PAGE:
Mistral teaches you how to look, and she has no qualms in honing in on whatever catches her eye, which perhaps makes her gaze somewhat odd to the untrained one.

We focused on how Mistral uses the gaze to explore themes often relegated to the periphery of discussions on woman- and motherhood, like desire, self-perception, and changes in the body. The recurring objects and subjects of the poetic speaker’s gaze—strong, barren, and everyday women; breasts, flesh, and swollen hips; bodily wonder and decay—are all brought to the forefront in this translation.

In paying attention to how gender and sexuality operate in the text, Inés Bellina, Anne Freeland, and I made sure to employ gender-neutral language or to alternate between masculine and feminine pronouns, in cases where the use of the masculine neuter in Spanish was not deliberately or explicitly gendered. For example, in the poem “The Guardian Angel,” there is scarcely a reference to the angel’s gender, and though Mistral resorts to using masculine pronouns, it seems to be more of an effort to be grammatically correct (because the word angel is masculine in Spanish) and less so to portray a masculine figure. Our approach, then, was to replace the masculine pronouns with feminine ones, destabilizing the use of the masculine neuter while still casting the angel as a potentially gender-neutral figure. Where the word hijo appeared in the text, we also resorted to the gender-neutral “child” and/or used third-person, feminine, and masculine pronouns interchangeably to preserve Mistral’s not necessarily gendered, perhaps intentionally ungendered verse.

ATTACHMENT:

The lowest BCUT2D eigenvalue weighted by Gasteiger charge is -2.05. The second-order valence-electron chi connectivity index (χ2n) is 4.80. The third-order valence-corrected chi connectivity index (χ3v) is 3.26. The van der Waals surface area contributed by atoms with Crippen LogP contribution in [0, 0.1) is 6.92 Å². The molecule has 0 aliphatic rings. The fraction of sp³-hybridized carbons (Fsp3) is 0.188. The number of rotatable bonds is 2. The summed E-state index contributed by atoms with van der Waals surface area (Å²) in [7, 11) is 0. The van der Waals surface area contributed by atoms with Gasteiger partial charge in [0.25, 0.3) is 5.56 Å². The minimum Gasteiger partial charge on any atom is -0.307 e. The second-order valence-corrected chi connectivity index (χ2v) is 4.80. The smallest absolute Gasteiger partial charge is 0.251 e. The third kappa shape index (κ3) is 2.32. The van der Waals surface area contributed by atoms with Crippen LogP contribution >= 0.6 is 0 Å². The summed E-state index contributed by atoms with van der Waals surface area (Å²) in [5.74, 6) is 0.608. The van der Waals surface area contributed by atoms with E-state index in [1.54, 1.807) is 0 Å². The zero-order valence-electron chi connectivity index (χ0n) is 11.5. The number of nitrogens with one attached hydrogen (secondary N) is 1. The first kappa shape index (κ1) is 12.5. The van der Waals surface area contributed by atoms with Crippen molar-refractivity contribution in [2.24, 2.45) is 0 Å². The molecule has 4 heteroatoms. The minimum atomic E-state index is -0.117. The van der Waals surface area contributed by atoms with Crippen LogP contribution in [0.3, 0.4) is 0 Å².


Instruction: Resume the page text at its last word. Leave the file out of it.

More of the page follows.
In a note at the end of her “Poemas de las madres,” Mistral describes this section and the rest of the poetry in the collection as “selfish work.” She says so in the context of women who had complained that her poems for mothers were too concerned with the “cruel” realities of being a mother, with anything that did not have to do with the worries of “chaste” women. They, like the men Mistral writes about at the end of the book in her “Vow,” seem to suggest that it was too uncomfortable for them to read, that it was too “bitter” a book for those to whom “life feels like sweetness.” Yet Mistral does not seek their approval, nor that of de Onís and the other men who offered to publish her work, for that matter. She opted to write about and disseminate the voices of women rarely given the spotlight in the world of “great literary” texts. For this reason, I hope our translation of Desolación remains Mistral’s own “selfish work,” giving it back to her to make her lyrical complexity and distinct poetic voice even more evident.

By choosing to translate the first volume of her poetry the way she herself might have preferred, embracing and not discarding traces of her persona, we aim to provide new avenues for the study of the not-so-elusive Mistral in the twenty-first century. I hope that Inés, Anne, and I have produced a translation that renders Gabriela Mistral’s poetry accessible yet not too simplified, both innovative and traditional, both urban and rural, and, above all, queer and unforgettable.

Alejandra C. Quintana Arocho holds a BA in Comparative Literature and Society from Columbia University. She is co-translator of Desolación: centennial edition.